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Red List changes: Hope and heartbreak for the world’s birds

Red List
Guam Rail is no longer considered extinct in the wild. Photo © Greg Hume (Creative Commons)

The latest update of the international Red List of Threatened Species is both hopeful and heartbreaking for the world’s birds, including birds of the United States.

In the new assessment, released Tuesday, December 10, BirdLife International updated the threat status for 59 bird species worldwide. Rankings improved for 35 of them and worsened for 24. The most disheartening news comes for three species declared extinct: Brazil’s Cryptic Treehunter and Alagoas Foliage-gleaner, and Hawaii’s Poo-uli. The last known Poo-uli died in 2004.

Spix’s Macaw has been classified as Extinct in the Wild. Photo © Al Wabra Wildlife Preservation

Another species, Spix’s Macaw, was reclassified as extinct in the wild; it was last confirmed in the wild in the year 2000 but numbers over 100 individuals in captivity. (Low genetic diversity in the remaining birds poses a long-term challenge, but nevertheless, a reintroduction program in the macaw’s native Brazil is in the works.)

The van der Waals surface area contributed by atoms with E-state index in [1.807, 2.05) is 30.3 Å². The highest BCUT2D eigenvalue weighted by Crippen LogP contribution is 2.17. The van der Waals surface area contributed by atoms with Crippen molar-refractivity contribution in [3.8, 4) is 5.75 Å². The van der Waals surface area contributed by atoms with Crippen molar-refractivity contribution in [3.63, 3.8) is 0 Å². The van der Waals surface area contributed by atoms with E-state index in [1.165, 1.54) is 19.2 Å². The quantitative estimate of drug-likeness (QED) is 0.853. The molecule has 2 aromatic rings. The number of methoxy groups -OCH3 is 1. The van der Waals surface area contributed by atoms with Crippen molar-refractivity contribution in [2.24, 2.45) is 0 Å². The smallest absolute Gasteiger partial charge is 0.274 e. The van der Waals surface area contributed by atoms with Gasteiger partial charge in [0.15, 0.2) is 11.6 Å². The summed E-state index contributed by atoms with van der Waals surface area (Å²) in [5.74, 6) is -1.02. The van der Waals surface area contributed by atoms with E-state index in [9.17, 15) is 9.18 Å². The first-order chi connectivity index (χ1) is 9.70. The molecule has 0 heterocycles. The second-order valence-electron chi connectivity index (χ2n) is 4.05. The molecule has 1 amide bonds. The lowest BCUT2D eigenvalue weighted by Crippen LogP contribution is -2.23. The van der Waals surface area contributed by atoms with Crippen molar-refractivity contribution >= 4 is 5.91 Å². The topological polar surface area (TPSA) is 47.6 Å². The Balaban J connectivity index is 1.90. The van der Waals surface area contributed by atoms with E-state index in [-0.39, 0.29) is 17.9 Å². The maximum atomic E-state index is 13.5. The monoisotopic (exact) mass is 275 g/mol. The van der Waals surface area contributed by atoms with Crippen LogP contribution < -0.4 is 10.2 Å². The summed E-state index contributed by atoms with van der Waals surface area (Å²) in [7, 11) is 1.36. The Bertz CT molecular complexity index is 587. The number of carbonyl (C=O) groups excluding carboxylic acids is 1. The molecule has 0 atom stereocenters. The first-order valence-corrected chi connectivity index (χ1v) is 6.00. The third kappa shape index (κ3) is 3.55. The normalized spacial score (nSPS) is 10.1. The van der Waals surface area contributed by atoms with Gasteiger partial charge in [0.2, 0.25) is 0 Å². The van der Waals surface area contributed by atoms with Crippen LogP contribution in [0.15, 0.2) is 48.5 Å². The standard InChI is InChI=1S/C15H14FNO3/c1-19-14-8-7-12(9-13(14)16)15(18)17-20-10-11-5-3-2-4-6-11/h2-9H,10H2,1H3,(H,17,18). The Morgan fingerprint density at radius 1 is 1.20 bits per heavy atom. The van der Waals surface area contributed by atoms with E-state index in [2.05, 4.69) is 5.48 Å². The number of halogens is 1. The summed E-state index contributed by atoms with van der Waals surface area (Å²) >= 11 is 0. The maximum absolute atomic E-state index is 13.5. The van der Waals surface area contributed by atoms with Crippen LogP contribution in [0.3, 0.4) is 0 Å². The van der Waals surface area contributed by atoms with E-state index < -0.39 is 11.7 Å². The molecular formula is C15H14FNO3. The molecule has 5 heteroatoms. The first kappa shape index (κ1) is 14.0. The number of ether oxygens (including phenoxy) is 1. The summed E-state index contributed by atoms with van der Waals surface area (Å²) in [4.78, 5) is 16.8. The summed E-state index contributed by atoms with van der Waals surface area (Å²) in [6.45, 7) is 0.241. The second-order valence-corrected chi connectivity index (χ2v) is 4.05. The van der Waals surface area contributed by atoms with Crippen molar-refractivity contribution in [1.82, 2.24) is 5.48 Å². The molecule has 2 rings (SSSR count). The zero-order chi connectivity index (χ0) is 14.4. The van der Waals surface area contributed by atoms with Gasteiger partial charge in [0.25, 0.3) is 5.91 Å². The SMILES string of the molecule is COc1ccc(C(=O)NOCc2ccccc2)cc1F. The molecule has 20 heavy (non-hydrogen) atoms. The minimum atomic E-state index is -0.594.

Climate change has contributed to the declines of many birds (and other wildlife), including Dominica’s national bird, the Imperial Parrot (also known as Imperial Amazon). While hurricanes naturally occur in the Caribbean, their increased frequency and intensity result in high bird mortality and habitat destruction, alongside devastating impacts on people. The parrot species declined from Endangered to Critically Endangered after Hurricane Maria in 2017, the strongest hurricane on record to have struck the island. Fewer than 50 mature individuals are estimated to be in the wild.

Gurney’s Pitta. Photo by Michael Gillam from Phuket, Thailand/Creative Commons

Two other species have also been downgraded from Endangered to Critically Endangered. One is Gurney’s Pitta, a striking forest-dwelling songbird from Myanmar that has lost 70 percent of its population in just 13 years, and the other is Brazil’s Banded Cotinga, which numbers fewer than 250 birds.

Black Rail, a species with scattered populations in the U.S. and throughout the Americas, was downgraded from Near Threatened to Endangered. The small rail lives in saline, brackish, and freshwater marsh habitats, wet meadows and savanna, coastal prairies, and impoundments, making it difficult to detect. Nevertheless, surveys show declines of 90 percent in some parts of its range. Under the U.S. Endangered Species Act, the rail’s eastern subspecies is proposed to be listed as threatened, a status it has held since October 2018.

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Matt Mendenhall

Matt Mendenhall

Matt Mendenhall is the editor of BirdWatching magazine and You can reach him at

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